In this month’s Atlantic, William Langewische asks: what really happened to Malaysia’s missing airplane? This deep dive into the events of 8 March 2014 sheds light on the secrets that officials daren’t say. Malaysian Airlines flight MH370 from Kuala Lumpur to Beijing took off as normal. But an extremely unusual detour in flight path that took the plane away from its destination and towards Antarctica before crashing into the Indian Ocean, has baffled international investigators for the past five years. Langewische argues that the investigation should now change its focus: stop trying to find the black box in the Indian Ocean; the Malaysian police have much more information than they let on.
Did you know?
In 1989 the cash-strapped Soviet Union paid Pepsi with 17 submarines and 3 war ships. Pepsi sold these for scrap, but the deal briefly made them owners of the sixth largest military submarine fleet in the world.
House of Commons
Work and Pensions (including Topical Questions)
6th Allotted Day - Estimates relating to the Department for International Development and the Department for Education – Jesse Norman
Children’s palliative care – Dr Caroline Johnson
House of Lords
EU law-making process, in particular the roles and powers of the (1) European Commission, (2) COREPER, (3) the Council of Ministers, (4) the European Court of Justice, and (5) the European Parliament – Lord Pearson of Rannoch
The motion by the House of Commons declaring an environment and climate emergency – Lord Haskel
Ensuring the accuracy of any statistics used by ministers in parliamentary proceedings – Lord Foulkes of Cumnock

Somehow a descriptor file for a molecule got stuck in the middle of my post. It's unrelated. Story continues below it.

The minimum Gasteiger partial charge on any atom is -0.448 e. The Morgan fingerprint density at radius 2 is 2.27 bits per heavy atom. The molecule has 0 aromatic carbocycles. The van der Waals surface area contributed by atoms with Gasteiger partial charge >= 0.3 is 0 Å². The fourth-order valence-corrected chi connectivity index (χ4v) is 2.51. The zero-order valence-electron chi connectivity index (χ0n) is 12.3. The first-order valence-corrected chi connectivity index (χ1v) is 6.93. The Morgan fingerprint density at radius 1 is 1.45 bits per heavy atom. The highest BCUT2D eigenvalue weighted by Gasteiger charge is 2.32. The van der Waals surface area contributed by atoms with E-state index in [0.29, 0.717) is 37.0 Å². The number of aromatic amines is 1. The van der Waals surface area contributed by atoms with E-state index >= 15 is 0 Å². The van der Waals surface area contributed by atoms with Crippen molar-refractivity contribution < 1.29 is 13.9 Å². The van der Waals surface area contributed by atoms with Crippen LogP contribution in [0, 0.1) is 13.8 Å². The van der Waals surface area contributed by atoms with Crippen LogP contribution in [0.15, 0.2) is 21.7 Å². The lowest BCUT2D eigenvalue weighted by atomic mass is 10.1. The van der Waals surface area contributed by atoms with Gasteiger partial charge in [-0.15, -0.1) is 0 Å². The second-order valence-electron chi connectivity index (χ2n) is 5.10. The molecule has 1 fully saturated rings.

Recommendations of the Taskforce for Lung Health’s five year plan for improving lung health in England – Lord Hunt of Kings Heath
Report from the Economic Affairs Committee 'Measuring Inflation – Lord Forsyth of Drumlean
Report from the Select Committee on Regenerating Seaside Towns and Communities 'The future of seaside towns' – Lord Bassam of Brighton
On recess until 1 September 2019
House of Commons
HM Treasury (including Topical Questions)
Ten Minute Rule Motion
Breast Cancer Screening (Women under 40) – Andrew Griffiths
7th Allotted Day - Estimates relating to the Department for Work and Pensions and the Ministry of Housing, Communities and Local Government – Jesse Norman
Main Estimates 2019-20 – Jesse Norman
Unemployment among people with autism – Marion Fellows
House of Lords
The Lord Bishop Derby
Increasing the number of homes for social rent – Lord Evans of Watford
Ensuring that appropriate consideration is being given by all departments to other policy areas alongside the preparations for the UK's departure from the EU – Baroness Massey of Darwen
Government action to support access to justice for displaced people from the Yazidi community in Iraq and to enable survivors of Daesh violence to return home – Lord McConnell of Glenscorrodale
Ensuring that there is adequate provision of GP services in rural areas – Baroness McIntosh of Pickering
Child Support (Miscellaneous Amendments) Regulations 2019 – Baroness Buscombe
Courts and Tribunals (Online Procedure) Bill [HL] - Third reading – Lord Keen of Elie
Augar Review of Post-18 Education and Funding – Viscount Younger of Leckie